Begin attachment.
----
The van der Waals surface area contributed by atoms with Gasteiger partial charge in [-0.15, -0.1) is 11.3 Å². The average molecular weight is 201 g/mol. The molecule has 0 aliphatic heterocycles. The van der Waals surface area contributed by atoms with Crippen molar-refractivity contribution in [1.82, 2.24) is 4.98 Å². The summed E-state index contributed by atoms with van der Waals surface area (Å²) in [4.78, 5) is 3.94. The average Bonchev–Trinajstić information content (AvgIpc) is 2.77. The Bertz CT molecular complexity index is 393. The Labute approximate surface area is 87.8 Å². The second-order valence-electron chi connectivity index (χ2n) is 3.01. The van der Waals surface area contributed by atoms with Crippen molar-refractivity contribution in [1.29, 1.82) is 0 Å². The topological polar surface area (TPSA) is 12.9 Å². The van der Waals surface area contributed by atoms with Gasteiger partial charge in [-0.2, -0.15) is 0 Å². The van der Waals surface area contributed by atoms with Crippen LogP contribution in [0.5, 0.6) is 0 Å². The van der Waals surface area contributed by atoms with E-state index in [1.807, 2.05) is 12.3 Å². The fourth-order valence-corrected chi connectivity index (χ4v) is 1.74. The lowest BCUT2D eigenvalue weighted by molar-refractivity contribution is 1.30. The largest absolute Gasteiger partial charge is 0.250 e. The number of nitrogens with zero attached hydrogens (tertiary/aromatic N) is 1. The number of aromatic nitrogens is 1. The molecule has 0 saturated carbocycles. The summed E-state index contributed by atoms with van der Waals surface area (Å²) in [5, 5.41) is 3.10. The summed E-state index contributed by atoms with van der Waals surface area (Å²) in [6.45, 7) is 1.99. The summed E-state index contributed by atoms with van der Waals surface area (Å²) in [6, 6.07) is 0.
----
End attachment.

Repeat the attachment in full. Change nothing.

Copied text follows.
The van der Waals surface area contributed by atoms with Gasteiger partial charge in [-0.15, -0.1) is 11.3 Å². The average molecular weight is 201 g/mol. The molecule has 0 aliphatic heterocycles. The van der Waals surface area contributed by atoms with Crippen molar-refractivity contribution in [1.82, 2.24) is 4.98 Å². The summed E-state index contributed by atoms with van der Waals surface area (Å²) in [4.78, 5) is 3.94. The average Bonchev–Trinajstić information content (AvgIpc) is 2.77. The Bertz CT molecular complexity index is 393. The Labute approximate surface area is 87.8 Å². The second-order valence-electron chi connectivity index (χ2n) is 3.01. The van der Waals surface area contributed by atoms with Crippen molar-refractivity contribution in [1.29, 1.82) is 0 Å². The topological polar surface area (TPSA) is 12.9 Å². The van der Waals surface area contributed by atoms with Gasteiger partial charge in [-0.2, -0.15) is 0 Å². The van der Waals surface area contributed by atoms with Crippen LogP contribution in [0.5, 0.6) is 0 Å². The van der Waals surface area contributed by atoms with E-state index in [1.807, 2.05) is 12.3 Å². The fourth-order valence-corrected chi connectivity index (χ4v) is 1.74. The lowest BCUT2D eigenvalue weighted by molar-refractivity contribution is 1.30. The largest absolute Gasteiger partial charge is 0.250 e. The number of nitrogens with zero attached hydrogens (tertiary/aromatic N) is 1. The number of aromatic nitrogens is 1. The molecule has 0 saturated carbocycles. The summed E-state index contributed by atoms with van der Waals surface area (Å²) in [5, 5.41) is 3.10. The summed E-state index contributed by atoms with van der Waals surface area (Å²) in [6.45, 7) is 1.99. The summed E-state index contributed by atoms with van der Waals surface area (Å²) in [6, 6.07) is 0.